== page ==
Y’all have been too funny about this bedding- thanks for all of your emails and comments and kind words. It sounds like you’re all ready to make your own as well- want to get started on that?
I should issue a warning up front that this endeavor is definitely time consuming… not difficult, per se, but time consuming for sure. That being said, today’s tutorial is for the how to make the pile of knotted squares that will make up your ‘quilt.’
To make the squares for the knotted ‘quilt,’ you’ll need:
-18″x18″ squares of jersey (I used 56 of these for my king sized quilt)… I got the jersey from two flat king sized sheets and a pile of white t-shirts.
-a 6″ plate
-a fabric pen
-needle and embroidery thread that coordinates with your jerse
*A tip before you start. Make the knotted squares assembly line style. Do all of your cutting, then all of your tracing, then all of your gathering, etc. It’ll make this move a little more quickly.
1. Cut out your 18″x18″ jersey squares. I used two flat t-shirt sheets and a stack of white t-shirts for my jersey. I cut out a sample square, labeled it as such with my fabric pen and then used it as a template to cut around for all of my other squares. One note- with all of the gathering that comes later, the 18″x18″ can be approximate- don’t worry about making perfectly uniform squares.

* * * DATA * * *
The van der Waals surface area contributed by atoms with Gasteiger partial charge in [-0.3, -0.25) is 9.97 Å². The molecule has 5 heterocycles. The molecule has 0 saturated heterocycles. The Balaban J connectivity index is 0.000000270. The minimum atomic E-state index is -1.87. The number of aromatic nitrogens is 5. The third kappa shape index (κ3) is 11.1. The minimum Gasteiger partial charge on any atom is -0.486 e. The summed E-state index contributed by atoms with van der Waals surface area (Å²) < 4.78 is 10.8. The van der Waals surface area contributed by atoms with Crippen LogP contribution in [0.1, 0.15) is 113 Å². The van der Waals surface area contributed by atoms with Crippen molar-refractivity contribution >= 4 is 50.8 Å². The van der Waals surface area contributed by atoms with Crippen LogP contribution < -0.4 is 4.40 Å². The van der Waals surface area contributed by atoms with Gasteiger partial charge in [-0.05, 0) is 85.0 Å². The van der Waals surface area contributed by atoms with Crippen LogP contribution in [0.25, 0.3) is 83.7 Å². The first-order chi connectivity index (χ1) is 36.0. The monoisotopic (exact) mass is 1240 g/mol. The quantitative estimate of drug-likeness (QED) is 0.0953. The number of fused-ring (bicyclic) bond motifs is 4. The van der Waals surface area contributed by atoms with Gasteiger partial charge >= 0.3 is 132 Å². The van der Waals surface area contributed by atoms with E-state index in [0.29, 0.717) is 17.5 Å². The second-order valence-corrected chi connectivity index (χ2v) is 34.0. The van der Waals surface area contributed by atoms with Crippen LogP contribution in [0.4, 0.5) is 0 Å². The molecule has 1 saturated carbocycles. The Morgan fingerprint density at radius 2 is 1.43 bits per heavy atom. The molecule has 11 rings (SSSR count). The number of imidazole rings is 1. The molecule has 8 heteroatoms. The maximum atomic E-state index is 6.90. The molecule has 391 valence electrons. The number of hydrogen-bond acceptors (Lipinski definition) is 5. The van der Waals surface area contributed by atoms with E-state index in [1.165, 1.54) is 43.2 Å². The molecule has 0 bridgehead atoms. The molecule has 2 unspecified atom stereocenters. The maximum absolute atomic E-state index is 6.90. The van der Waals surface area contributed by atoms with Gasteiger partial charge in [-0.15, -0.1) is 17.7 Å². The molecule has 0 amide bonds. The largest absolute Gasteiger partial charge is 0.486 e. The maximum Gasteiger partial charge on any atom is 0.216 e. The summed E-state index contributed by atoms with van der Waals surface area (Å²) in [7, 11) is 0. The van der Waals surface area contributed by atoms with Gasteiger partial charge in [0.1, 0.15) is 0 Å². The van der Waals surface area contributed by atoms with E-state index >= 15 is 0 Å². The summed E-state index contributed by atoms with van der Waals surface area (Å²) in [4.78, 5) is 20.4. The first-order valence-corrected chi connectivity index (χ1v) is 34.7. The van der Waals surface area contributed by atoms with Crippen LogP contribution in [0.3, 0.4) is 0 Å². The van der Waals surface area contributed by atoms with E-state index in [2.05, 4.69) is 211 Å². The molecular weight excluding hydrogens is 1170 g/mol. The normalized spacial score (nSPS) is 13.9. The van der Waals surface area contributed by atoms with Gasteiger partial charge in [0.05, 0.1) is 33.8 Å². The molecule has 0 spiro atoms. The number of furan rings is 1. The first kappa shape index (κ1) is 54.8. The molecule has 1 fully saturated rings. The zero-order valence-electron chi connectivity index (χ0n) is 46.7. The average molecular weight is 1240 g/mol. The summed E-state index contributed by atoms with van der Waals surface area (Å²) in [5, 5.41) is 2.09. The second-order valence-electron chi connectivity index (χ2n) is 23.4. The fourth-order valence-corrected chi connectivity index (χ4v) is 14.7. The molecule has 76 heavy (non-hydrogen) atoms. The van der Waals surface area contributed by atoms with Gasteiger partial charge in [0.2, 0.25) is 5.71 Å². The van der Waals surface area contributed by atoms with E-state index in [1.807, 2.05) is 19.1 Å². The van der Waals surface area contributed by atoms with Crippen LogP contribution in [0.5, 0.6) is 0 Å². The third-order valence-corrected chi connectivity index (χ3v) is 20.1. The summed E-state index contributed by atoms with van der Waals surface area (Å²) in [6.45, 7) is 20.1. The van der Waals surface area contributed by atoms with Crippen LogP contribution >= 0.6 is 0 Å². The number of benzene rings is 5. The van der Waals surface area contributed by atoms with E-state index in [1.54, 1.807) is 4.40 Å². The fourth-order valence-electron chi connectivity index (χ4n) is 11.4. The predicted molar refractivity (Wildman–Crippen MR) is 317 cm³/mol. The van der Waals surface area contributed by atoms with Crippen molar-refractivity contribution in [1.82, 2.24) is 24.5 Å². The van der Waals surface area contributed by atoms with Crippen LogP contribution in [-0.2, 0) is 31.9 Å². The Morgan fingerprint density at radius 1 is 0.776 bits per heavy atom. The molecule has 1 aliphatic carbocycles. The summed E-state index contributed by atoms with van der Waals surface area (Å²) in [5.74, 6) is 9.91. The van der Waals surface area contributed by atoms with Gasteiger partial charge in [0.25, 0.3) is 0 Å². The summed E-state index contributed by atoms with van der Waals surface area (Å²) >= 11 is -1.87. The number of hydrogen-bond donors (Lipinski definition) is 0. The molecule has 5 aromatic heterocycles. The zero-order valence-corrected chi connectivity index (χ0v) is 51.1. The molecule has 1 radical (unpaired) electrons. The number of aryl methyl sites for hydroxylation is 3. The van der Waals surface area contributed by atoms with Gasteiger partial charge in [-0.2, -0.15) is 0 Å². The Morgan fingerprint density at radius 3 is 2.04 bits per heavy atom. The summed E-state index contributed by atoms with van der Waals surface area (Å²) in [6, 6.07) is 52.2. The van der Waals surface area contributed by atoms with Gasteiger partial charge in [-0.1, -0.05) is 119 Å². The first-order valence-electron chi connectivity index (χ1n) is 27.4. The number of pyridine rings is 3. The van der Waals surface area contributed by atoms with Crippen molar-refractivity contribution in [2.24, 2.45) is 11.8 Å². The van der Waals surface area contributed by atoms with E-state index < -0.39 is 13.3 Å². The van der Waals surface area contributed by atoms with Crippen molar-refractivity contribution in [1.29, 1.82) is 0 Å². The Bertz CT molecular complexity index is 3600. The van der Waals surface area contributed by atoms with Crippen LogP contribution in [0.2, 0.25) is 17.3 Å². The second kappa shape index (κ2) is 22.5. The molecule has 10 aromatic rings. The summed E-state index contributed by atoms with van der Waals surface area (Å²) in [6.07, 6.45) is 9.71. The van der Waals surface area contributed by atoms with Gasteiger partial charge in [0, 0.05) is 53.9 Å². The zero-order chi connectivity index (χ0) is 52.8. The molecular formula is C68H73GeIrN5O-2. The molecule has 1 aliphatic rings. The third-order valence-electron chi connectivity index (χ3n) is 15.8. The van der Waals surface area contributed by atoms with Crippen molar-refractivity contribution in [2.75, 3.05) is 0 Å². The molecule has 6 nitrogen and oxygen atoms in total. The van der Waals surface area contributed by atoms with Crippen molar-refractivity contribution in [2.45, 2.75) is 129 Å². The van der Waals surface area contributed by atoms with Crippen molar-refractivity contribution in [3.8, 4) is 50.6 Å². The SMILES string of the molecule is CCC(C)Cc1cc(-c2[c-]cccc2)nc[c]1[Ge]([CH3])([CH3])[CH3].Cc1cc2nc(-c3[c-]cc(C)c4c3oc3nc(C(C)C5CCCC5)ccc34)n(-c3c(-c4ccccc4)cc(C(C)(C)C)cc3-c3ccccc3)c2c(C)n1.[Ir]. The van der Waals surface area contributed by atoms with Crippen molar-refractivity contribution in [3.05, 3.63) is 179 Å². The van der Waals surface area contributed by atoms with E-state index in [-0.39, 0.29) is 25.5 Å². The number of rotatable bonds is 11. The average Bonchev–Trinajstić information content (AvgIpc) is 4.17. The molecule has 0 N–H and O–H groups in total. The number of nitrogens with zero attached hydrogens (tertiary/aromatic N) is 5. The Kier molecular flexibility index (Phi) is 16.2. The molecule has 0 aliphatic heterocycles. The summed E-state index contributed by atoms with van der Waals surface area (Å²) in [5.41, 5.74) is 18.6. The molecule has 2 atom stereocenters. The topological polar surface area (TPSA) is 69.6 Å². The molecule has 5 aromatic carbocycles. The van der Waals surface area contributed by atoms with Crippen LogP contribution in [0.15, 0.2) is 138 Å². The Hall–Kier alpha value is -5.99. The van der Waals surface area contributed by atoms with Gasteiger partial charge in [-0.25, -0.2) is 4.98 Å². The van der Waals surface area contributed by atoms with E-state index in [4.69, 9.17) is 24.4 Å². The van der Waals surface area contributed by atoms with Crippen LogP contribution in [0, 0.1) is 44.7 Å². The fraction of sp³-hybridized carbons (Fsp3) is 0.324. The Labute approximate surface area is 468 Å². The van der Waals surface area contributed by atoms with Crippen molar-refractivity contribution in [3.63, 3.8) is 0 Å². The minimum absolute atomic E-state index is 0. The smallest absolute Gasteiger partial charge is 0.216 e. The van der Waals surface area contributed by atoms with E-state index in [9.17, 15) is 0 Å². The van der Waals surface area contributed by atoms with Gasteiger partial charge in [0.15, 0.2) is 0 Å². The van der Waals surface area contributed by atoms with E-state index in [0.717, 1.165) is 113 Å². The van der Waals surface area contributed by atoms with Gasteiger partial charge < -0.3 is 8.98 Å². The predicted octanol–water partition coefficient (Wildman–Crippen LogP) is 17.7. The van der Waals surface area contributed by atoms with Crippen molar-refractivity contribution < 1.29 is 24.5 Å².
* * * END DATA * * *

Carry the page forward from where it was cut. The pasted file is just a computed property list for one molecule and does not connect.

2. Center your 6″ plate in the middle of your square. Trace with a fabric pen. Repeat (and repeat and repeat).
3. Using embroidery thread, stitch inside the perimeter of your traced circle. Use very long stitches.
4. Pull your thread taut, resulting in a little pooch of fabric. Don’t remove your needle or tie off your thread yet.
5. This next part is a bit tricky to explain, but I tried to get good pictures. You might even find a better way (if so, let me know!) to make the knots.
This is what I did- I pulled the pooch of fabric to a point, Then, I poked down through the top center until the point was back down through the pulled-taut circle of thread.
Then I twisted the whole poked-down mess until it looked knot-like.
Then I secured the fabric with a stitch through the poked down point.
I continued to run the needle back and forth through the ‘knot’ until it seemed secure (usually three or four stitches through the middle of the ‘knot’).
6. Repeat and repeat and repeat. Fifty six times if you’re making a king sized quilt like I was.
Here’s part 2– assembling your ‘quilt.’
ps- I know that many of you out there are actual, legit quilters. I’m sorry if calling this bedding a ‘quilt’ is offensive to you. It’s rows of squares, and I used a bunch of quilting techniques when I was assembling it (which, since I’ve never made a quilt before, I found tutorials for online- haha!). But I am definitely not a quilter and am probably butchering both the vocab and the techniques. Go easy on me, ok? 🙂